Tibetan bead necklaces

August 24, 2008 at 9:34 pm 3 comments

I know, I know. The timing is remarkable, but it isn’t really and I’ll tell you why. A year ago, a dear friend of mine, Sharon, visited Tibet. She returned with a brimming bag of beads. She dropped it by my house with one request: “make me a bunch of necklaces that I can give to my family for Christmas.” Well, I did. She also told me to keep half of the necklaces I made, and I did, with the intention of putting them on the website as soon as possible. Here we are, a year later and they are finally going up on the website just in time for the crazy Tibet/Olympics political mess. I have unconsciously impeccable timing.

I was inspired by a book of paintings by a Tibet artist that Sharon also brought back with her. He did portraits and landscapes, very modern and bold with the brush. Not many hands with bracelets pictured in the collection, so I just emulated necklaces. Tibetan women seem to wear many many layers of these necklaces, which must get pretty heavy, because the beads are not lightweight and some of these necklaces are quite heavy.

All of the necklaces are restrung on leather cord for long lasting wear and strength. The beads are made of many things; wood, glass, and yak bone (I think it’s bone). The yak beads have an odor, a lanolin smell, the oil associated with wool and sheep is called. It’s a little bit medicine-like, but not unpleasant. When Sharon first told me the yak beads stank, I thought they were going to smell like manure. So glad they don’t. Those probably would not have sold very well. As for the brightly colored stones that are silver, blue, red and orange, I can’t be sure they are actually silver, turquoise, coral and amber, but I’m sure that is what they are supposed to represent. Sharon told me when she was buying the beads, the women selling them would clack the turquoise-like pieces against their teeth and say in a really heavy accent, “Real turquoise.” Sharon tells me that it probably isn’t, but my attitude is, “It came from Tibet; who cares.”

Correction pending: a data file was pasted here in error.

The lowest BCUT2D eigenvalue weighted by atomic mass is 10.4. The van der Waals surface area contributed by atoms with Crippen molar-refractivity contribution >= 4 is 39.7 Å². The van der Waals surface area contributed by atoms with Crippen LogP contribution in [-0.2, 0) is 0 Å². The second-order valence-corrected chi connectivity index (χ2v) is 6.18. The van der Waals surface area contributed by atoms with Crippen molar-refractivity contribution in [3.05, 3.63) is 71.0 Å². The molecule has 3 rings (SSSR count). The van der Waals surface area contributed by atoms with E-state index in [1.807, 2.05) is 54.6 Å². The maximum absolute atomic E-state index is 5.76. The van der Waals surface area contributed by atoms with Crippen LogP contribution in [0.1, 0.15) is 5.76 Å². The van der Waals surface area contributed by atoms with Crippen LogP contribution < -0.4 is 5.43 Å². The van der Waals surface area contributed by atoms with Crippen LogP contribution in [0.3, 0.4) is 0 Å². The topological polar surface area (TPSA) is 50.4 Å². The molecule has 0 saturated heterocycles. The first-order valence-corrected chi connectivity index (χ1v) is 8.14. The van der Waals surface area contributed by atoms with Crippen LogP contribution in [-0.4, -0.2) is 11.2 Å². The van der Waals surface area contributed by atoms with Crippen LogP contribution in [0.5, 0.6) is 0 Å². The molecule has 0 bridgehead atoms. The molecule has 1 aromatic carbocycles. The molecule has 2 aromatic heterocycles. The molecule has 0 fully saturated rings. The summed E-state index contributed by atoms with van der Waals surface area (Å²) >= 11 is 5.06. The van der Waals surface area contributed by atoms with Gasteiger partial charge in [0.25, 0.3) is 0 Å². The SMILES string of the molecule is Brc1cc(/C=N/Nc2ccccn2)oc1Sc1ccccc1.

The first nine pictures are all the necklaces I made for Sharon to give to her family members. She tells me that they were well liked.

Tibet Necklaces in Handmade PouchesMost of these beads were originally in a prayer bead format. I’m not sure how traditional the arrangement of black and white is for Tibet, but the symbolism of dark and light is an ancient one. These are wood and plastic beads, I think. 

Tibet Necklaces in Handmade PouchesThese are mostly yak beads that are painted with red and blue and some with gold colored midline. The middle accent beads are supposed to represent turquoise and amber; again, I can’t actually be sure that is what they are.

Tibet Necklaces in Handmade PouchesHere we have wood beads, warm painted yak beads, amber and silver colored beads with turquoise. This necklace was made to be adjustable so it could easily be put over the head then tightened.

Tibet Necklaces in Handmade PouchesThis necklace is made of wooden, coral and metallic beads. 

Tibet Necklaces in Handmade PouchesTibet Necklaces in Handmade PouchesThese two lariat style necklaces were originally bracelets and I did not try to emulate the Tibetan style necklaces here. The green beads are glass and the black are wooden and plastic (I think). The second necklace has oval beads that are painted wood, plastic beads and some silver tone (I just can’t be sure they are silver or not).